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MFS Modern Fiction Studies 47.2 (2001) 492-493



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Book Review

Coyote Kills John Wayne: Postmodernism and Contemporary Fictions of the Transcultural Frontier


Carlton Smith. Coyote Kills John Wayne: Postmodernism and Contemporary Fictions of the Transcultural Frontier. Hanover: UP of New England, 2000. 167 pp.

This study addresses two important issues in contemporary criticism and theory: first, the relationship between multicultural texts and postmodernism, and second, the role of the frontier and of discourses of discovery in contemporary narrative. While the works of Native American and other contemporary ethnic writers may share postmodern practices without embracing postmodern critique, Smith argues that these works profit from being read in the context of contemporary critiques of subjectivity and representation. Postmodern displacement of master narratives opens a space in which the concept of the frontier, for example, can be renegotiated by those whom conventional representations have excluded. Smith explores these issues in alternating chapters, three dealing with important Native American writers (Leslie Marmon Silko, Thomas King, and Louise Erdrich) and three analyzing novels by William Vollmann and Thomas McGuane and the Man With No Name films of Sergio Leone.

The strength of the book lies in its close readings and Smith is especially erudite concerning the novels by Native American writers Silko, King, and Erdrich, as well as Vollmann's highly individualistic work. Smith's discussion of ghost dancing--historic and literary--in Silko's Almanac of the Dead is compelling, as is his attention to conflicting concepts of time in that novel. His analysis of Native American identity in Erdrich's The Bingo Palace is fruitful both as an address to issues at play in that novel and as an introduction to the Turtle Mountain series as a whole.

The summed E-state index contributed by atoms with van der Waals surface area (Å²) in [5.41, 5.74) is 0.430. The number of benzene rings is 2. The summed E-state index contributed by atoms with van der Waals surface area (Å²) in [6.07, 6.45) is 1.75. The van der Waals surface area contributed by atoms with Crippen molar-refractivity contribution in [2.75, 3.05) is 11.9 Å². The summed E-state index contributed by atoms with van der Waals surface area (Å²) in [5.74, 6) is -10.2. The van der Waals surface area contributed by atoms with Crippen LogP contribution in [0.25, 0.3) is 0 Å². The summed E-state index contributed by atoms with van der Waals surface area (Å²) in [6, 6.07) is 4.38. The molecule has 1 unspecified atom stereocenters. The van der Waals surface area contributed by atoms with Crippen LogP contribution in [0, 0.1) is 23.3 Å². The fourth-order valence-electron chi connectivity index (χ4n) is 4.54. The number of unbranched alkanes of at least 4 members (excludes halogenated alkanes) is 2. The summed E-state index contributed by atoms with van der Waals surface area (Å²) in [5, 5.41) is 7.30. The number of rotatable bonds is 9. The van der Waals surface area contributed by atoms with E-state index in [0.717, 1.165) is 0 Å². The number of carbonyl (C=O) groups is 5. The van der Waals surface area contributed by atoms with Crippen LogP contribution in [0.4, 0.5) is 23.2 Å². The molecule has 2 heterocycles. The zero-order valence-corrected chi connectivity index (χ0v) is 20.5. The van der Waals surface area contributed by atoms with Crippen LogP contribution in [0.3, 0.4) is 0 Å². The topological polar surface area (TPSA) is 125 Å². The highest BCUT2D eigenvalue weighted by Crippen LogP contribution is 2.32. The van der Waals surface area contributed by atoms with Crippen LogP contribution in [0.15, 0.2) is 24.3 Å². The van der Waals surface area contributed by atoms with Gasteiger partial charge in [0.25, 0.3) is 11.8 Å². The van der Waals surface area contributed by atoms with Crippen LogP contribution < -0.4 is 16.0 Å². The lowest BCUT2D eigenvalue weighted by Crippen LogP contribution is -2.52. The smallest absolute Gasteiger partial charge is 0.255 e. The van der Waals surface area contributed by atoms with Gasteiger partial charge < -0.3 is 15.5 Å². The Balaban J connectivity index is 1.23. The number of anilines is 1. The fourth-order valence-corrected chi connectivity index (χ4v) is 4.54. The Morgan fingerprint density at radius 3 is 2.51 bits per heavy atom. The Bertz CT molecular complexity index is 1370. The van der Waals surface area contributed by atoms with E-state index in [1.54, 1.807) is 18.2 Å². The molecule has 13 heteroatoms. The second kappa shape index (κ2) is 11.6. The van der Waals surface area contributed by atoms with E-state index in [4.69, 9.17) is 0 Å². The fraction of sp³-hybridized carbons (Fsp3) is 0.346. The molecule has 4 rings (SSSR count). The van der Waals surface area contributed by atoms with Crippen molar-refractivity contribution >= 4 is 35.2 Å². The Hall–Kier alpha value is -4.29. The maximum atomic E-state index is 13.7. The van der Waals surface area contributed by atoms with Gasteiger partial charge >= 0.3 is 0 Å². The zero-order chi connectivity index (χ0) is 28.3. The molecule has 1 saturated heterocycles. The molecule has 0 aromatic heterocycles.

What is somewhat less satisfying is the development of the theoretical issues with which the study begins. Given that one objective of postmodern argument is not to satisfy, but rather to stimulate or provoke further inquiry, the evolution of the argument as it moves from one application to another might be better articulated. In particular, the concept of the frontier might be situated more precisely with respect to each of the works Smith takes up. The study begins with an analysis of the Turner thesis and particularly the absences and inconsistencies in Turner's representations of nation, cultural boundaries, and space. This focus seems to anchor the notion of the frontier in the imaged geography of the North American West and its place in North American cultural [End Page 492] constructs. Moreover, the more-or-less alternating chapters (the exceptions are the Silko and King chapters, which are back to back) suggest that the study will develop a dialogue between Native American texts and texts that arise from--although they may contest--the dominant culture. As the discussion develops, however, a geographically specific notion of the frontier alternates with extended postmodern concerns about the construction and deconstruction of borders in general and the "Western" imaginary broadly conceived. The chapter focusing on Sergio Leone's spaghetti westerns illustrates the need for careful articulation of the relationship between "west" and "West." Provocative in its own right as an analysis of the reception of these films and their articulation of 1960s culture, the chapter does not fully elaborate questions the films raise about who is speaking, whose "west" is portrayed, and how the North American West figures in the encompassing Euro-American discourse, particularly as it is engaged by Europeans.

Nonetheless, it is perhaps fittingly postmodern that the strength of this study lies in its exploration of particular contours rather than a broad landscape, and that the pleasures of those particulars are considerable.

Patricia Linton
University of Alaska, Anchorage

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